212 Evolution, Medicine, and Public Health [2016] pp. 212–213



George C Williams Prize 2015 Andrew F Read*,1, Gillian R. Bentley2 and David Haig3 1

Center for Infectious Disease Dynamics, Departments of Biology and Entomology, Pennsylvania State University,

University Park, PA 16802, USA; 2Department of Anthropology and Wolfson Research Institute for Health and Wellbeing, Durham University, Durham, UK and 3Department of Organismic and Evolutionary Biology, Harvard University, Cambridge, MA 02138, USA *Corresponding author. Center for Infectious Disease Dynamics, Departments of Biology and Entomology, Pennsylvania State University, University Park, PA 16802, USA; Email: [email protected] Received 16 May 2016; revised version accepted 17 May 2016

The George C Williams Prize is awarded annually by the International Society for Evolution, Medicine and Public Health to the most significant article published in Evolution, Medicine and Public Health. The prize is made possible by Doris Williams and contributions from other generous donors. Our committee awards the Williams Prize for 2015 to the paper Adaptive learning can result in a failure to profit from good conditions: implications for understanding depression by Trimmer et al. [1] Here we outline why. Depression is a major and growing medical problem. It is characterized by low mood and lack of motivation among other symptoms. Depression can be caused by a pathological brain malfunction, but a variety of authors have hypothesized that some depressive behavior is adaptive, favored by natural selection in some circumstances because it increases the evolutionary fitness of the depressed person. Patients and the clinicians who treat them find it hard to accept that depression could ever be a good thing. A contrasting view is that depression needs no special evolutionary explanation because it is simply an extreme version of an adaptive behavior, a statistical aberration. Trimmer et al. offer a different perspective. They suggest that depression is a harmful but unavoidable side effect of innate learning rules that themselves have been favored by natural selection. Their important contribution is to suggest that

understanding the learning rules can help explain why certain events sometimes trigger depression. Defining causes is the first step to finding new therapies. The premise is that organisms need to learn when costly or risky effort will be rewarded; when it will not be rewarded, inaction is best. Mood is said to be an emotion which has evolved to regulate the amount of effort expended. When costly effort will not be rewarded, inaction—lack of motivation—makes perfect sense. But when effort will be rewarded and still the individual does nothing, he or she exhibits one important facet of depression. Trimmer et al. propose that this element of depression can occur as a consequence of efficiently learning about the world. Learning requires not only an assessment of current environmental conditions (are they good or bad now?) but also how often conditions change (when it is worth taking the next look at the world?). Making use of this information will on average maximize overall rewards, and so such learning will evolve. But in a subset of the population, life events can derail things. Imagine, for example, an individual who experiences good environmental conditions consistently early in life. With every bout of activity, the individual learns that environmental conditions rarely change. If that individual encounters even a short run of bad luck, s/he may assume that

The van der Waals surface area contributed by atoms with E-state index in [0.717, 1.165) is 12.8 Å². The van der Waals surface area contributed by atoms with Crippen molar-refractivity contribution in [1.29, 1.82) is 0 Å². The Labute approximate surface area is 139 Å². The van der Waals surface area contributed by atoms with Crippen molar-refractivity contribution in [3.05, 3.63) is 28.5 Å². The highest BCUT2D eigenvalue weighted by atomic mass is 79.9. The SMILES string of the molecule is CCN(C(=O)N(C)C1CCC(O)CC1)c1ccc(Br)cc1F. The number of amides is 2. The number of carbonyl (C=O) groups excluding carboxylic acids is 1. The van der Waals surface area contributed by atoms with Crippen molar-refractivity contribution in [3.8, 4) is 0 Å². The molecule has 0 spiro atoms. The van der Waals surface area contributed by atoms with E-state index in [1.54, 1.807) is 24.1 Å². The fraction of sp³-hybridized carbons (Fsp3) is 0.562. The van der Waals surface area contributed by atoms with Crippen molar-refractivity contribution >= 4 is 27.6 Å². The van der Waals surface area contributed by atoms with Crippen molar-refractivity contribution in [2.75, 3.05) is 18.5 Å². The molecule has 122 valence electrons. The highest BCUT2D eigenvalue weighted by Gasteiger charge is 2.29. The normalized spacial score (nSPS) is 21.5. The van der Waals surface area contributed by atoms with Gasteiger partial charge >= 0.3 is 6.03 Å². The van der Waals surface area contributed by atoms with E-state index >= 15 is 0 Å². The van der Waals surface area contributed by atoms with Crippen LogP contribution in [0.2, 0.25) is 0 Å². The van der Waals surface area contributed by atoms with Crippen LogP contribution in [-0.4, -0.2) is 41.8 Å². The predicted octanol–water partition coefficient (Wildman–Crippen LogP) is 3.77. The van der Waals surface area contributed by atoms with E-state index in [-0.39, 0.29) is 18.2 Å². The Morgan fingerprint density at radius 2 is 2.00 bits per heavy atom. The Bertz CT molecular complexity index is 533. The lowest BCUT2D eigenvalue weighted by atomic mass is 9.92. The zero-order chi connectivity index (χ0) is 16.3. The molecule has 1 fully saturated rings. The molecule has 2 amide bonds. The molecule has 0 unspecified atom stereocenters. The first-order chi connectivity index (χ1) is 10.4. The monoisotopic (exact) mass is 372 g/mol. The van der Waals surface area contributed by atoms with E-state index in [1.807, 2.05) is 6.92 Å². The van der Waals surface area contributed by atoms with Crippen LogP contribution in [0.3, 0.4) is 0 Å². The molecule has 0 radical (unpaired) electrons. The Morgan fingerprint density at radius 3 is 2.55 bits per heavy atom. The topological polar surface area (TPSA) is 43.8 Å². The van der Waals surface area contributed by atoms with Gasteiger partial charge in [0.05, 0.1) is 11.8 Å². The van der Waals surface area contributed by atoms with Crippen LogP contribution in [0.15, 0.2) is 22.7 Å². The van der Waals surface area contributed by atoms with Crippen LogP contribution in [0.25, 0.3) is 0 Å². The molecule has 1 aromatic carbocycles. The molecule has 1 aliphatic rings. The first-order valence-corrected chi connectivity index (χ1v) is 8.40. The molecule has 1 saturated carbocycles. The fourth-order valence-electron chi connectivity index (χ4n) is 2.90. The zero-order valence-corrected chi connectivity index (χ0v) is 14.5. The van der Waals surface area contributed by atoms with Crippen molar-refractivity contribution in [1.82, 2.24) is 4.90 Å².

ß The Author(s) 2016. Published by Oxford University Press on behalf of the Foundation for Evolution, Medicine, and Public Health. This is an Open Access article distributed under the terms of the Creative Commons Attribution License (http://creativecommons.org/licenses/by/4.0/), which permits unrestricted reuse, distribution, and reproduction in any medium, provided the original work is properly cited.

Read et al. |

George C Williams prize

conditions will be bad for a long time. If the world rapidly returns to good, that individual will believe that activity is not worth it even when it is. That can generate a state of maladaptive disengagement which gets called depression and that person is now considered a patient, all because an optimal learning rule has backfired. Trimmer et al.’s view that depression is a reaction of an essentially healthy and well-evolved brain to a set of definable experiences, seems to us fascinating, and is the reason we awarded their paper the G C Williams prize. We have no idea how many cases of depression their hypothesis might explain. As Trimmer et al. point out, it surely does not explain all cases. Serious mental disorders can involve brain abnormalities and pharmacological disturbances. Indeed, it is highly unlikely that depression has a single underlying cause. But if maladaptive learning outcomes explain a subset of cases, and those can be identified, the implications

for treatment of those cases seem profound. First off, the pre-disposing causal events could occur early in life and so therapy aimed at addressing later-life events (divorce, work pressure) might be misdirected. Second, pharmacological solutions might have limited impact. Third, population-wide mental health could be enhanced if we could shape childhood experiences to minimize risk of subsequent depression. The germ theory of disease generated immense health gains. A fruitful theory of mental disease is long overdue. Is it too much to hope Trimmer et al. have provided a sign post?

references 1. Trimmer PC, Higginson AD, Fawcett TW, et al. Adaptive learning can result in a failure to profit from good conditions: implications for understanding depression. Evol Med Pub Health 2015; 2015:123–135.


George C Williams Prize 2015.

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